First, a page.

School Board OKs raisesAfter hours of debate the James-town Public School Board agreed to spend the budgeted amount on salaries for administrators and non-administrators at a special meeting Monday.
By: Ben Rodgers, The Jamestown Sun
After hours of debate the James-town Public School Board agreed to spend the budgeted amount on salaries for administrators and non-administrators at a special meeting Monday.
For this school year the board approved an average 4.6 percent raise for the 23 employees, with some receiving 4 percent and others receiving 6.5 percent, based on Superintendent Bob Toso’s recommendation.
Administrators include principals, a business manager, non-teaching professionals in information technology, social work and speech pathology, an adolescent center director, adult farm director and food service director.
The vote passed 5-4 with board members Diane Hanson, Greg Allen, Heidi Larson, Shelly Jystad and Tanya Ostlie in favor and Gail Martin, Gary Peterson, Roy Musland and Rosemary McDougall opposed.
Toso’s salary is not included in this process, as he previously signed a two-year contract.
This vote came at the end of the meeting, during which numerous motions failed, and Robert’s Rules of Order was consulted on amendments, submotions and the way the meeting was run.
Robert’s Rules is the recognized guide to running meetings and conferences fairly and effectively.
“Not only are these motions failing, but this board is failing the district,” Allen said close to the end of the meeting when no decision was agreed on for salaries. “This is just not right — we need to get this resolved.”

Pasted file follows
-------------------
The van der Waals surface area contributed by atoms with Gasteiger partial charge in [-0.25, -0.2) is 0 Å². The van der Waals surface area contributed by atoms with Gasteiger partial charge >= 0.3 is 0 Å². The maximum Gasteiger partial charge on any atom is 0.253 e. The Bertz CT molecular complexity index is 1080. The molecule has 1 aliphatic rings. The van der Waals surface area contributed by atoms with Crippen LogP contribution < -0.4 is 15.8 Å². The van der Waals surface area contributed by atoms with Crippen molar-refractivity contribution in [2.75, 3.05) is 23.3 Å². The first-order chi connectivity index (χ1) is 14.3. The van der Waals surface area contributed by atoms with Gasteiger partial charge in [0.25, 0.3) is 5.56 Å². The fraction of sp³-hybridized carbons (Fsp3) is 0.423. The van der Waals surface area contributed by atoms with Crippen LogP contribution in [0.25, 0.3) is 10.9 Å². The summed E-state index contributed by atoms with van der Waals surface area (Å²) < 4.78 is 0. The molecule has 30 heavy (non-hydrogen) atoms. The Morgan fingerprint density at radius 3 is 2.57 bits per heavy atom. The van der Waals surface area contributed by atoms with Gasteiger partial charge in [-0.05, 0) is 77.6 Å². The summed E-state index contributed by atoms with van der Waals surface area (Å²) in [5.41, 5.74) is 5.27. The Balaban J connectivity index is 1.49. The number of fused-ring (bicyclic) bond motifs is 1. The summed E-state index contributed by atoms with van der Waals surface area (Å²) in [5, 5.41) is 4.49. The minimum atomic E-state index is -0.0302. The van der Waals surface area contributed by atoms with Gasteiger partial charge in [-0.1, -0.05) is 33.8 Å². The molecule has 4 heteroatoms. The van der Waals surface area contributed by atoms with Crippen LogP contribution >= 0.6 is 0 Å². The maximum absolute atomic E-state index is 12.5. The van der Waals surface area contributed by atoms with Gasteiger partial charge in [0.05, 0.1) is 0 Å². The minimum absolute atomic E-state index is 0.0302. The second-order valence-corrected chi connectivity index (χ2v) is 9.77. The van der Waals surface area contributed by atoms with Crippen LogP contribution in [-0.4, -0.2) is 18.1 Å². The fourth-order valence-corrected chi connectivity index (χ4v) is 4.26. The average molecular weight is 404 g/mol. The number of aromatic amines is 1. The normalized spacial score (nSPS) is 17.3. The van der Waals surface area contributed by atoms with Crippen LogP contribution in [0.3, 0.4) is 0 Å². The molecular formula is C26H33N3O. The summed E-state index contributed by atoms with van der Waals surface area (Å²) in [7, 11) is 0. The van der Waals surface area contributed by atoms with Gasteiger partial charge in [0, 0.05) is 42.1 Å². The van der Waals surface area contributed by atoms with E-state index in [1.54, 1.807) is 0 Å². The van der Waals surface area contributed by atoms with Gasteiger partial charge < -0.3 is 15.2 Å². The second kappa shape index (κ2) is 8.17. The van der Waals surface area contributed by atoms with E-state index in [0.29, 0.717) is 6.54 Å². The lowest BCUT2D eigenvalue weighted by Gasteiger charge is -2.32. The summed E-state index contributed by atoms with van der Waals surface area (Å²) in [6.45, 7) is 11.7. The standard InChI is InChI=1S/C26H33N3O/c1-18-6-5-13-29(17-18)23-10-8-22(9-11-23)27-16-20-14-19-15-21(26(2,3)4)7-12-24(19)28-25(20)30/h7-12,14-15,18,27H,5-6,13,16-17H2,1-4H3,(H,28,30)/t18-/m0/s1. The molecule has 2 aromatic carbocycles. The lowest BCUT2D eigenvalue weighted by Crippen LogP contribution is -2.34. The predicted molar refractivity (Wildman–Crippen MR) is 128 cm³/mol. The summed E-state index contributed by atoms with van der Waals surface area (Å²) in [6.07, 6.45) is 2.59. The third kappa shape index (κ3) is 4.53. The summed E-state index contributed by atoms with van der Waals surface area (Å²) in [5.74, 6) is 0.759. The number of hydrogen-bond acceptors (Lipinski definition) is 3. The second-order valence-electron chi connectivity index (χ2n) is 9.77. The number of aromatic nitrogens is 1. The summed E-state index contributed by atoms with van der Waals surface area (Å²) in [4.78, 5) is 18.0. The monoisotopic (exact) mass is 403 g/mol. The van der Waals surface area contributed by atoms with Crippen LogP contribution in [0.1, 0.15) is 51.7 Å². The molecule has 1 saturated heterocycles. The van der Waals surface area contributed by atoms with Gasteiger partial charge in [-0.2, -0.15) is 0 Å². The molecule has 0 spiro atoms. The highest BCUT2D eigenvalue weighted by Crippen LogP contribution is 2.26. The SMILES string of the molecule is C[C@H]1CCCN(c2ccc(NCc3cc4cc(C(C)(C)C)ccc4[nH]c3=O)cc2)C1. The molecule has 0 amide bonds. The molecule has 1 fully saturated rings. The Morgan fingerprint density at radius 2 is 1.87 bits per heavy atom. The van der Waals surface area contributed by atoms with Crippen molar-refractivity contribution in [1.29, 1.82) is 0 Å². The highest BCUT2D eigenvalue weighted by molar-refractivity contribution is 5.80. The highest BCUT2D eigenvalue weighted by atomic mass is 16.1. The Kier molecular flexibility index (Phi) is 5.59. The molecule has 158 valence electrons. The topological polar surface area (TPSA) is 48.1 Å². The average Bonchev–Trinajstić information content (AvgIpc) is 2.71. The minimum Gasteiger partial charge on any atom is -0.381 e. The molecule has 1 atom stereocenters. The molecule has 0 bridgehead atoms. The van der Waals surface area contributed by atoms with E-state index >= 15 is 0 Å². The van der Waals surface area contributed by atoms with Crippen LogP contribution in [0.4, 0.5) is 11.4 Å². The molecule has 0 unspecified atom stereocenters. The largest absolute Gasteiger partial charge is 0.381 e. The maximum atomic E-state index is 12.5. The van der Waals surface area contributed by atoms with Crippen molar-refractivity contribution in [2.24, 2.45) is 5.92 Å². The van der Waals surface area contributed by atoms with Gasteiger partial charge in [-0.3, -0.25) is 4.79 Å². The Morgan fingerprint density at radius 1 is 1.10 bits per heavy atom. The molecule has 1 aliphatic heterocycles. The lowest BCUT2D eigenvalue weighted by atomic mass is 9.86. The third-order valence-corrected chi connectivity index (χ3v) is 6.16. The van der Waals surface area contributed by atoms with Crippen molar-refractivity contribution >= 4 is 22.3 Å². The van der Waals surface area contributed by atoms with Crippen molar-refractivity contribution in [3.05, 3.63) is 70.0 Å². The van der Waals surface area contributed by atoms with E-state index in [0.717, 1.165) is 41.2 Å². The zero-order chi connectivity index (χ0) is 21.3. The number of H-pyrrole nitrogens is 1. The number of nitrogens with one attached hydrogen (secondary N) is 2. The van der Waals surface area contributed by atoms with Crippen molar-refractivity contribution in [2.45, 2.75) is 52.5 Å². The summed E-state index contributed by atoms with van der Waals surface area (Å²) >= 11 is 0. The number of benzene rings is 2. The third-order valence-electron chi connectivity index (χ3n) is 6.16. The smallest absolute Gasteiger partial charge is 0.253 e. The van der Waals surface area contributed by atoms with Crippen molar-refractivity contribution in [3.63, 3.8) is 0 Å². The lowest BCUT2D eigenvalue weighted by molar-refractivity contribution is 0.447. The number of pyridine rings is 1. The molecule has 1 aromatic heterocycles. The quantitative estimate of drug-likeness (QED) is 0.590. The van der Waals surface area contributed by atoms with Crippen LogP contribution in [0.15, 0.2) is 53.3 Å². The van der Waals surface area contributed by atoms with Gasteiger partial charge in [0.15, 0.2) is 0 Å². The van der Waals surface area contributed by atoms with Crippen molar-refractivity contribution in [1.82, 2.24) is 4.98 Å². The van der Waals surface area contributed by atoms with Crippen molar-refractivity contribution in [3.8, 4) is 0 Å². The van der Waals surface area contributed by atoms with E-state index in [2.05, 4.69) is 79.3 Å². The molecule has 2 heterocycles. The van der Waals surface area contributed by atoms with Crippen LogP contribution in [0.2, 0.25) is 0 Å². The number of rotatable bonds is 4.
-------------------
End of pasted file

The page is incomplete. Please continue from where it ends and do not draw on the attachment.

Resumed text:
Prior to approving the 4.6 percent average raise the School Board voted down flat 4, 4.7 and 5 percent raises across the board, as well as a flat $3,000 raise across the board.
“My concern now is we seem to be dragging this thing through whatever, and we need to get it resolved,” Allen said.
Toso originally recommended a 5 percent raise on Sept. 6 after the Jamestown Education Association negotiated a similar figure for every teacher in the district.
His proposed 5 percent raise would cost the district close to an extra $3,800 compared to the 4.6 percent that was approved by the board in the budget months before.
“We’re talking $3,800 on a $25 million budget — we’re not breaking the budget,” Toso said.
Part of the discussion seemed to center around fiscal responsibility for a district that will face deficit spending in the 2012-2013 school year. But most of the discussion centered around the role administrators play for the district.
“They’re all valuable to the district in different ways and administrators are valuable to the district in so many ways that people don’t understand,” McDougall said.
Martin expressed her frustration before the first 5 percent vote.
“If this doesn’t pass I feel very strongly that administration should start negotiating and they’d be foolish if they didn’t,” she said.
After that 5 percent raise motion failed, Toso brought the board data for a proposal to break the staff into two groups, administrative and non-administrative, which passed.
This would prove futile as the board eventually settled on the balanced 4.6 percent with 4 percent for some and 6.5 percent for others, leaving the percentage of the raise up to Toso.
Many board members voted on different sides of the issues during the meeting. Most said even though they may oppose a 5 percent raise that administrators are still valuable to the district.
“I really think they deserve it, they work really hard, they have a lot of years of experience and we trust them to move our district forward,” McDougall said.
Sun reporter Ben Rodgers can be reached at 701-952-8455 or by email at email@example.com